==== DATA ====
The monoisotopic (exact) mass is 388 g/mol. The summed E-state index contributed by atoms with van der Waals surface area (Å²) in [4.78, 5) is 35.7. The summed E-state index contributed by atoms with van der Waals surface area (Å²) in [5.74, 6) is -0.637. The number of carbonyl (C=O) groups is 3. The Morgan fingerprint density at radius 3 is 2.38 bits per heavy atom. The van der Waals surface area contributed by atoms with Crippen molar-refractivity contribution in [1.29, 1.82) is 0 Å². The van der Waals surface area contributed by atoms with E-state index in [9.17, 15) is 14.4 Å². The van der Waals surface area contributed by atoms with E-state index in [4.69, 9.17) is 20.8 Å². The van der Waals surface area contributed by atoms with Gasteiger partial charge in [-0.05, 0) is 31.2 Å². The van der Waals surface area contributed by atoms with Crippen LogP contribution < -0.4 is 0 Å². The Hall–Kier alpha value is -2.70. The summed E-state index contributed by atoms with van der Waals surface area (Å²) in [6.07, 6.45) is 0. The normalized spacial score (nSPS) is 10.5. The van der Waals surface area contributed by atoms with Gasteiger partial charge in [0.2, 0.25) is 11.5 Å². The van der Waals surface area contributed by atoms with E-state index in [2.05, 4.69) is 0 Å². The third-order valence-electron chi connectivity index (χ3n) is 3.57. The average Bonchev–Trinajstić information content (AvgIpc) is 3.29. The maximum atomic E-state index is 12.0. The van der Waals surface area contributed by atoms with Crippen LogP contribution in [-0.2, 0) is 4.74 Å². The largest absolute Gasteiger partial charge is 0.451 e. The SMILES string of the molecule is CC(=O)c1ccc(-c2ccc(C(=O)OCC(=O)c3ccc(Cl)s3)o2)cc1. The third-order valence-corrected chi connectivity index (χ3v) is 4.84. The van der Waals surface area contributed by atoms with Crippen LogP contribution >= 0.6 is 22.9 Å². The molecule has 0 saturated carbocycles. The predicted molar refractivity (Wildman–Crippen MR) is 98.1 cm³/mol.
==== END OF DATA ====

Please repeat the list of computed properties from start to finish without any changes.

The monoisotopic (exact) mass is 388 g/mol. The summed E-state index contributed by atoms with van der Waals surface area (Å²) in [4.78, 5) is 35.7. The summed E-state index contributed by atoms with van der Waals surface area (Å²) in [5.74, 6) is -0.637. The number of carbonyl (C=O) groups is 3. The Morgan fingerprint density at radius 3 is 2.38 bits per heavy atom. The van der Waals surface area contributed by atoms with Crippen molar-refractivity contribution in [1.29, 1.82) is 0 Å². The van der Waals surface area contributed by atoms with E-state index in [9.17, 15) is 14.4 Å². The van der Waals surface area contributed by atoms with E-state index in [4.69, 9.17) is 20.8 Å². The van der Waals surface area contributed by atoms with Gasteiger partial charge in [-0.05, 0) is 31.2 Å². The van der Waals surface area contributed by atoms with Crippen LogP contribution < -0.4 is 0 Å². The Hall–Kier alpha value is -2.70. The summed E-state index contributed by atoms with van der Waals surface area (Å²) in [6.07, 6.45) is 0. The normalized spacial score (nSPS) is 10.5. The van der Waals surface area contributed by atoms with Gasteiger partial charge in [0.2, 0.25) is 11.5 Å². The van der Waals surface area contributed by atoms with E-state index in [2.05, 4.69) is 0 Å². The third-order valence-electron chi connectivity index (χ3n) is 3.57. The average Bonchev–Trinajstić information content (AvgIpc) is 3.29. The maximum atomic E-state index is 12.0. The van der Waals surface area contributed by atoms with Crippen LogP contribution in [-0.2, 0) is 4.74 Å². The largest absolute Gasteiger partial charge is 0.451 e. The SMILES string of the molecule is CC(=O)c1ccc(-c2ccc(C(=O)OCC(=O)c3ccc(Cl)s3)o2)cc1. The third-order valence-corrected chi connectivity index (χ3v) is 4.84. The van der Waals surface area contributed by atoms with Crippen LogP contribution >= 0.6 is 22.9 Å². The molecule has 0 saturated carbocycles. The predicted molar refractivity (Wildman–Crippen MR) is 98.1 cm³/mol.